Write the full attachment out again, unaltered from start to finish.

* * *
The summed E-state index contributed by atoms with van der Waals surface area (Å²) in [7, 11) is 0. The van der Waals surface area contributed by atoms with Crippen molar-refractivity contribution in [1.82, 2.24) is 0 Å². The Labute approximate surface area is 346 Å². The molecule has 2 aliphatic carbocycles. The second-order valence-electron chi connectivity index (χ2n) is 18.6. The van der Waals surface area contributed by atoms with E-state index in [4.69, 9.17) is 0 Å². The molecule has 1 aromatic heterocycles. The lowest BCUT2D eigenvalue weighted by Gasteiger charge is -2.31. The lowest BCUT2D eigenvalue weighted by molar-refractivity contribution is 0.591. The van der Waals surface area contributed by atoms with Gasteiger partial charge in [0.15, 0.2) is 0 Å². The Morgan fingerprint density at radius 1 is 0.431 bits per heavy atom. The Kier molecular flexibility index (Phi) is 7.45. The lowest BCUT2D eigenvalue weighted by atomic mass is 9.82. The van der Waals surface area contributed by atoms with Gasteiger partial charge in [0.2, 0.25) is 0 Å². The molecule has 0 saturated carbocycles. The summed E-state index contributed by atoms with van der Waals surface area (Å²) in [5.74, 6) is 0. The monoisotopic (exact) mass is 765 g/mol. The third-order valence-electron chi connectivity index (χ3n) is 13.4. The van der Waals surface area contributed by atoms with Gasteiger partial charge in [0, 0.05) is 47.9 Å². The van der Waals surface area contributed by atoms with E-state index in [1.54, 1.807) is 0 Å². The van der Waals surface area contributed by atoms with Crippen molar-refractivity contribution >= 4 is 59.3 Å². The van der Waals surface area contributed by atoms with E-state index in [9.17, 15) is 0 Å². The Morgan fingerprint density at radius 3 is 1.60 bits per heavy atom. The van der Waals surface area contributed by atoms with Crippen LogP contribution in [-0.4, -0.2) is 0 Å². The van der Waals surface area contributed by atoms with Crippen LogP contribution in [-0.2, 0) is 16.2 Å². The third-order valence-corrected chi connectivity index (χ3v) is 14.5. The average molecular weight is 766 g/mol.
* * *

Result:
The summed E-state index contributed by atoms with van der Waals surface area (Å²) in [7, 11) is 0. The van der Waals surface area contributed by atoms with Crippen molar-refractivity contribution in [1.82, 2.24) is 0 Å². The Labute approximate surface area is 346 Å². The molecule has 2 aliphatic carbocycles. The second-order valence-electron chi connectivity index (χ2n) is 18.6. The van der Waals surface area contributed by atoms with E-state index in [4.69, 9.17) is 0 Å². The molecule has 1 aromatic heterocycles. The lowest BCUT2D eigenvalue weighted by Gasteiger charge is -2.31. The lowest BCUT2D eigenvalue weighted by molar-refractivity contribution is 0.591. The van der Waals surface area contributed by atoms with Gasteiger partial charge in [0.15, 0.2) is 0 Å². The Morgan fingerprint density at radius 1 is 0.431 bits per heavy atom. The Kier molecular flexibility index (Phi) is 7.45. The lowest BCUT2D eigenvalue weighted by atomic mass is 9.82. The van der Waals surface area contributed by atoms with Gasteiger partial charge in [0.2, 0.25) is 0 Å². The molecule has 0 saturated carbocycles. The summed E-state index contributed by atoms with van der Waals surface area (Å²) in [5.74, 6) is 0. The monoisotopic (exact) mass is 765 g/mol. The third-order valence-electron chi connectivity index (χ3n) is 13.4. The van der Waals surface area contributed by atoms with Gasteiger partial charge in [0, 0.05) is 47.9 Å². The van der Waals surface area contributed by atoms with E-state index in [1.54, 1.807) is 0 Å². The van der Waals surface area contributed by atoms with Crippen molar-refractivity contribution >= 4 is 59.3 Å². The van der Waals surface area contributed by atoms with E-state index in [9.17, 15) is 0 Å². The Morgan fingerprint density at radius 3 is 1.60 bits per heavy atom. The van der Waals surface area contributed by atoms with Crippen LogP contribution in [-0.4, -0.2) is 0 Å². The van der Waals surface area contributed by atoms with Crippen LogP contribution in [-0.2, 0) is 16.2 Å². The third-order valence-corrected chi connectivity index (χ3v) is 14.5. The average molecular weight is 766 g/mol.